TORONTO -- Vegetable farmers in the Holland Marsh, north of Toronto, are racing to plant crops while dealing with a labour shortage due to the COVID-19 pandemic.

“We are making the best of a bad situation,” said Paul Luckshaw, the general manager at Hillside Gardens Ltd., which grows vegetables across 2,000 acres.

The farm relies heavily on highly skilled and trained migrant workers from Mexico. So far, only 20 of 65 migrant workers have arrived.

The outstanding 45 workers are still in Mexico waiting for work visas to be processed while government and consulate offices there have been closed due to the pandemic. 

With a narrow window to start planting, Hillside hired temporary workers from employment agencies to help. However, many don’t have any previous farming experience.

“It’s a loss in productivity not having trained people - trained people are able to plant x number of items per day and untrained people about half of that,” Luckshaw said. 

It’s a reality several farmers continue to deal with and have been planning temporary solutions for since March. 

“There are over 300 positions in the area that need to be filled,” said Jodi Mowatt, who works with the Holland Marsh Growers’ Association.

Farming practices have also changed in this new normal with physical distancing posing a challenge. As a result, crews in the fields wear personal protective equipment and are separated by plexiglass.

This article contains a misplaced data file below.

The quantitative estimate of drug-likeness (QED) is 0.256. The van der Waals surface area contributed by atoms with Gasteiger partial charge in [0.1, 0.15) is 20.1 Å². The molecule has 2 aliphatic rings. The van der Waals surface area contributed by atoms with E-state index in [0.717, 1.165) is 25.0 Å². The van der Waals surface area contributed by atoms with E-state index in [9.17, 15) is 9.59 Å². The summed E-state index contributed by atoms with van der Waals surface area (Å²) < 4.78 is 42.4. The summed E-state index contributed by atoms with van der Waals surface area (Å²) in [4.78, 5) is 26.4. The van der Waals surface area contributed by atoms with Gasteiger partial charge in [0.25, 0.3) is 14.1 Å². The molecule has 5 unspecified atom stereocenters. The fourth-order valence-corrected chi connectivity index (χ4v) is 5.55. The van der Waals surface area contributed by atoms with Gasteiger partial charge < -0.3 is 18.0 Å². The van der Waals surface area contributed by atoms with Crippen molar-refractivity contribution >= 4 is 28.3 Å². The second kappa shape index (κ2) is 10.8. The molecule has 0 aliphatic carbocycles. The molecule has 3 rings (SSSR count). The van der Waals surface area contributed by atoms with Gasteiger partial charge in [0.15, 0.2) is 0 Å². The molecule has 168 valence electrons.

The migrant workers, who have arrived, they are isolated from each other while working in the fields and staying at their accommodations at the farm in groups of four. 

Some farms have hired extra staff to buy groceries and other necessities for migrant workers while they remain in their homes to help mitigate any potential community spread of the virus.

Some farmers with a smaller operation have turned to family for help in the absence of workers from abroad.


“I had a sister from B.C. come in and a brother from Guelph who drives up daily, it’s a bit of a learning curve,” said Tim Horlings, who farms on about 200 acres. 

Horlings relies on four migrant workers from Mexico every year. Two are currently in a mandatory 14 day self-isolation after arriving last week. 

Adding to the challenges from the pandemic, an unseasonable snow fall blasted the region last week and overnight temperatures plummeted with frost damaging some crops.

Farmers are now assessing the damage and trying to determine if they can salvage the crop.

“We’ve lost cauliflower and onions and in some cases those will have to be replaced with carrots,” Mowatt said.

Horlings said about 20 acres of onions were damaged at his farm, but it’s too early tell what impact this will have long term. 

“I’m sure the yields will be down, we would be happy with 80 per cent coming back,” he said. 

Looking at the big picture, farmers say it’s far too early in the season to say how much of an impact the pandemic will have. 

Instead, they will keep planting and hope the vital workers from abroad will arrive in time for harvest and help them out.